Play out your Game Of Thrones fantasies in this crowd-free corner of Iceland15th May 19 | Lifestyle
A new museum focusing on one of the Nordic country’s bloodiest battles opens this month. Sarah Marshall looks at other reasons to visit the region.
Clasping a rock in one hand and a shield in the other, I take aim at enemy forces galloping over the hill. Yet despite all my might, the ammo fails to hit its target, so I cower in a corner, soon realising I’ve backed into a wall.
Although animated, the burly warriors projected by my virtual reality headset seem disturbingly real, and for 10 minutes I’m plunged into a war scene which could have been scripted for Game Of Thrones.
The attraction is part of new museum 1238, opening this month in sleepy fishing town Saudarkrokur, in north west Iceland, where some of the Nordic country’s bloodiest clan battles took place.
Featuring interactive displays, weapons encased in glass cabinets and contemporary art installations, the 21st century exhibition rolls back to 1238, when one of the fiercest frays took place. Informed by the Sturlunga Saga, a collection of epic narratives composed in the 12th and 13th centuries, it brings the past vividly to life.
But aside from being informative and entertaining, 1238 serves a greater purpose; to bring visitors to a quieter corner of Iceland that’s often overlooked. While Reykjavik and the southern circuit are burdened by overtourism, here, the waterfalls, volcanic formations and hot springs are generally crowd-free.
Flights operate from the capital to Akureyri and Husavik, but it’s also a highlight of a road trip around Iceland’s Ring Road 1, and if you do find yourself in the area, there are many more sights to seek out.
A fortress fit for a Viking (or several hundred)
Commanding panoramic views of the Vatnsnes peninsula, it’s easy to see why this cloud-tickling structure may have once been used as a Viking fortress. In the absence of any mention of it in historical documents recounting Iceland’s Sagas, Borgarvirki’s purpose remains ambiguous, although it was one of the first sites to be granted conservation status in 1817.
Irrespective of the past, at present it’s a marvel; a volcanic plug ringed by basalt columns, it feels like a castle in the sky. Drive along a steep gravel track to reach the top and look down at swirling rust-red patterns cooled by silky fjords and lakes.
A waterfall just as nature made it
If waterfalls get you gushing, this magnificent cascade in the Vididalur valley really is a wet dream. Unlike so many of Iceland’s bucket list cataracts, there are no barriers or safety ropes, making it possible to feel the full force of Kolufossar as it clambers through the Kolugljufur Canyon. From the car park, it’s only a few metres to the source; head right under the bridge to climb down for the best spay-soaked selfie shot. Walk left along the gorge to find different angles for photography, looking out for rainbows, and relish the fact that even at midday, there’s never a queue.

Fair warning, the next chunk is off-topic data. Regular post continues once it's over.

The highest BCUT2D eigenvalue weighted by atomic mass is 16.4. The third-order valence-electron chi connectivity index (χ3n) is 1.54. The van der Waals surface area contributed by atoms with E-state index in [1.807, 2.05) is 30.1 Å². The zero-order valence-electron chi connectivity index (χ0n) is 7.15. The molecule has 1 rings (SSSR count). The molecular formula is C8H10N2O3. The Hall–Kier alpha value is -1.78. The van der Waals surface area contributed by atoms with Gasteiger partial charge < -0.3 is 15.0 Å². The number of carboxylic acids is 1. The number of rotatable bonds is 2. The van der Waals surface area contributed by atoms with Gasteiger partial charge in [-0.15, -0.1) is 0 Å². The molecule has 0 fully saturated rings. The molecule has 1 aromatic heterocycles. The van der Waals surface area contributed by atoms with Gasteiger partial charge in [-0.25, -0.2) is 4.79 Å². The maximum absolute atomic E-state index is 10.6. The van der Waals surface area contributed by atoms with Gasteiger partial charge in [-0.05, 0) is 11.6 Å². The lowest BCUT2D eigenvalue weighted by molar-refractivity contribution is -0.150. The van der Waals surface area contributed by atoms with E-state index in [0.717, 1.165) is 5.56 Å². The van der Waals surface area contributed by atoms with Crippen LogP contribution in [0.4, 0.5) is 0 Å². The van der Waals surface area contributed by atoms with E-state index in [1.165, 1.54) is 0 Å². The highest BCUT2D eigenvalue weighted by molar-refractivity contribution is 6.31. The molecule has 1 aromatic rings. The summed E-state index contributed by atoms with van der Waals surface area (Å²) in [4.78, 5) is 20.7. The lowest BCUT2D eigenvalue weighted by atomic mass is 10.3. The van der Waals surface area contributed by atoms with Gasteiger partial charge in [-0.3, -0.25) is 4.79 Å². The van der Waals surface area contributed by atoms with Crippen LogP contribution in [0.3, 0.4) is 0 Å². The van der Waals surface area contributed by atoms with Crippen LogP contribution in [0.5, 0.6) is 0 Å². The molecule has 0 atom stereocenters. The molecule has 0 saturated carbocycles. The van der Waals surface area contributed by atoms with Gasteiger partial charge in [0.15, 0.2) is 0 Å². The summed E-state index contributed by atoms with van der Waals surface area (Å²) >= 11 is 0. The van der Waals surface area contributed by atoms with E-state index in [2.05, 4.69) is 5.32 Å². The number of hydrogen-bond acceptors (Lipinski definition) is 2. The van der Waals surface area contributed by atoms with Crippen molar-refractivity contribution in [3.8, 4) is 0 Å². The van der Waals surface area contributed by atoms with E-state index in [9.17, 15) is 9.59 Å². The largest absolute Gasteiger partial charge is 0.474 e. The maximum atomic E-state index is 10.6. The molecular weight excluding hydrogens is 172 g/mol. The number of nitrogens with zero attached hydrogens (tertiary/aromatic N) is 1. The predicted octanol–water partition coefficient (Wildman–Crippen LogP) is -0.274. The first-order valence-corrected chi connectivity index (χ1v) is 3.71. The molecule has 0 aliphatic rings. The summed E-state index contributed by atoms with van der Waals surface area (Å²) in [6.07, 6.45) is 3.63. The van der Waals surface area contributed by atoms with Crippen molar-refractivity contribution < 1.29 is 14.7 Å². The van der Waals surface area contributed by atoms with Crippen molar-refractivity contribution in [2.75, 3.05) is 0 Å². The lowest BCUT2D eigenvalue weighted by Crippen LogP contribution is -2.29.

A beach where trolls bathe
Various theories abound about the origins of basalt sea stack Hvitserkur; it could be an eroded dyke or possibly a petrified troll. Offshore from Hunafloi Bay on the Vatnsnes peninsula, the wind-battered monster appears to be marching through water, it’s body so pancake-thin its sheer existence is a miracle.
A panoramic platform overlooks the bay, but at low tide, it’s also possible to descend via steps. Gaze at gulls swooping from nests in its crevices, but watch out for territorial Arctic terns, prone to pecking tourists during their summer nesting season.
A spa flooded with beer
Well known for its therapeutic benefits when slugged from a glass, beer is also a tonic for your skin. An offshoot of the Kaldi brewery in waterside town Arskogssandur, Bjordin Beer Spa invites guests to wallow in a concoction of young beer in the early stages of fermentation (good for cleansing), spring water, Vitamin B-rich brewer’s yeast and hops packed with antioxidants.
Beer barrel baths are made for one or two – although the best results are achieved by whipping everything off, so pick your partner carefully. Don’t be temped to drink the bathwater (it’s alcohol-free) but make use of the unlimited lager on tap. With sessions strictly limited to 25 minutes, you’ll have to swig quickly to get your money’s worth. A single bath costs 9.900kr/£62; bjorbodin.is.
A nostalgic look at a fishy past
During the early 1900s, fjord town Siglufjordur suffocated under a noxious fug of fishy odours. Being the epicentre of Iceland’s booming herring industry, however, residents agreed the smell of money wasn’t that bad. But when businesses collapsed in 1968 due to overfishing, salting houses were abandoned and boats thrown on the bonfire.
Housed in several buildings, the excellent Herring Era Museum charts the industry’s rise and fall, telling a nostalgic story through original artefacts, machinery and even fishing vessels which you can climb aboard. Declarations of love scrawled on walls of a dorm used by the ‘Herring Girls’ – female workers famously portrayed wearing yellow rubber gloves – give a personal touch. Entry costs 1.800kr/£11.50; sild.is/en.
A hot spring fed by the sea
Across the country, landscapes fizz and gurgle with hot springs, often identifiable by their sulphurous eggy smell. For anyone who finds the stench overpowering, Husavik’s new GeoSea spa could be the solution; fed by sea water heated over volcanic rocks, it’s thermal and therapeutic, minus any odorous minerals dredged up from the earth’s core. Designed by the dream team behind luxury hotel The Retreat at the Blue Lagoon, it’s an architectural delight. Relax with a beer in one of several cliff-top infinity pools, watching humpback whales breach out at sea. Entry costs 4.300kr/£27; geosea.is.
How to get there
For more information on the destination, visit inspiredbyiceland.com.
© Press Association 2019